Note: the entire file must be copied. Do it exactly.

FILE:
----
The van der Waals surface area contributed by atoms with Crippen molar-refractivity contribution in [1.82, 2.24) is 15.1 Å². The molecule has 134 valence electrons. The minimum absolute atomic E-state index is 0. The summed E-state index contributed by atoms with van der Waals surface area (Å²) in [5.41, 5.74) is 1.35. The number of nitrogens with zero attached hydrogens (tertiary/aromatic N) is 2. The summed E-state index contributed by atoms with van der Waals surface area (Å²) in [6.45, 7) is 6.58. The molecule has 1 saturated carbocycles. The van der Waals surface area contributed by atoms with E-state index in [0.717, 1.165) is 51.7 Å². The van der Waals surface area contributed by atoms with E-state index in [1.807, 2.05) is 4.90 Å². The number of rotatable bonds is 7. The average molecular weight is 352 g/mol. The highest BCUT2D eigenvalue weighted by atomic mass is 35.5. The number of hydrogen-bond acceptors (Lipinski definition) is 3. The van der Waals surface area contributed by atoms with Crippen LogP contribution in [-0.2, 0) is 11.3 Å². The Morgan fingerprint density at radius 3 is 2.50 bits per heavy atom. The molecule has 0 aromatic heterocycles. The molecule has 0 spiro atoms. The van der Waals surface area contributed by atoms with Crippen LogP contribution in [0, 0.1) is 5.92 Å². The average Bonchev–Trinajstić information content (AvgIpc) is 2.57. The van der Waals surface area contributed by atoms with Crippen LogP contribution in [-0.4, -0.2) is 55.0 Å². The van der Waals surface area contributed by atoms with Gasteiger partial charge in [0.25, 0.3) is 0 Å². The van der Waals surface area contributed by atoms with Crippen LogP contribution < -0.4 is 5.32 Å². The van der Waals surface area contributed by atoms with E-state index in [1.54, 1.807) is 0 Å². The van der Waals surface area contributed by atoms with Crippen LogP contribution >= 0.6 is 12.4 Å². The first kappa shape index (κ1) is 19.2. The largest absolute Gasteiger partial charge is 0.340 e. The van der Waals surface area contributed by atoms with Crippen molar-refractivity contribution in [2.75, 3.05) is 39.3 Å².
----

The van der Waals surface area contributed by atoms with Crippen molar-refractivity contribution in [1.82, 2.24) is 15.1 Å². The molecule has 134 valence electrons. The minimum absolute atomic E-state index is 0. The summed E-state index contributed by atoms with van der Waals surface area (Å²) in [5.41, 5.74) is 1.35. The number of nitrogens with zero attached hydrogens (tertiary/aromatic N) is 2. The summed E-state index contributed by atoms with van der Waals surface area (Å²) in [6.45, 7) is 6.58. The molecule has 1 saturated carbocycles. The van der Waals surface area contributed by atoms with E-state index in [0.717, 1.165) is 51.7 Å². The van der Waals surface area contributed by atoms with E-state index in [1.807, 2.05) is 4.90 Å². The number of rotatable bonds is 7. The average molecular weight is 352 g/mol. The highest BCUT2D eigenvalue weighted by atomic mass is 35.5. The number of hydrogen-bond acceptors (Lipinski definition) is 3. The van der Waals surface area contributed by atoms with Crippen LogP contribution in [-0.2, 0) is 11.3 Å². The Morgan fingerprint density at radius 3 is 2.50 bits per heavy atom. The molecule has 0 aromatic heterocycles. The molecule has 0 spiro atoms. The van der Waals surface area contributed by atoms with Crippen LogP contribution in [0, 0.1) is 5.92 Å². The average Bonchev–Trinajstić information content (AvgIpc) is 2.57. The van der Waals surface area contributed by atoms with Crippen LogP contribution in [-0.4, -0.2) is 55.0 Å². The van der Waals surface area contributed by atoms with Gasteiger partial charge in [0.25, 0.3) is 0 Å². The van der Waals surface area contributed by atoms with Crippen LogP contribution < -0.4 is 5.32 Å². The van der Waals surface area contributed by atoms with E-state index in [1.54, 1.807) is 0 Å². The van der Waals surface area contributed by atoms with Crippen LogP contribution >= 0.6 is 12.4 Å². The first kappa shape index (κ1) is 19.2. The largest absolute Gasteiger partial charge is 0.340 e. The van der Waals surface area contributed by atoms with Crippen molar-refractivity contribution in [2.75, 3.05) is 39.3 Å².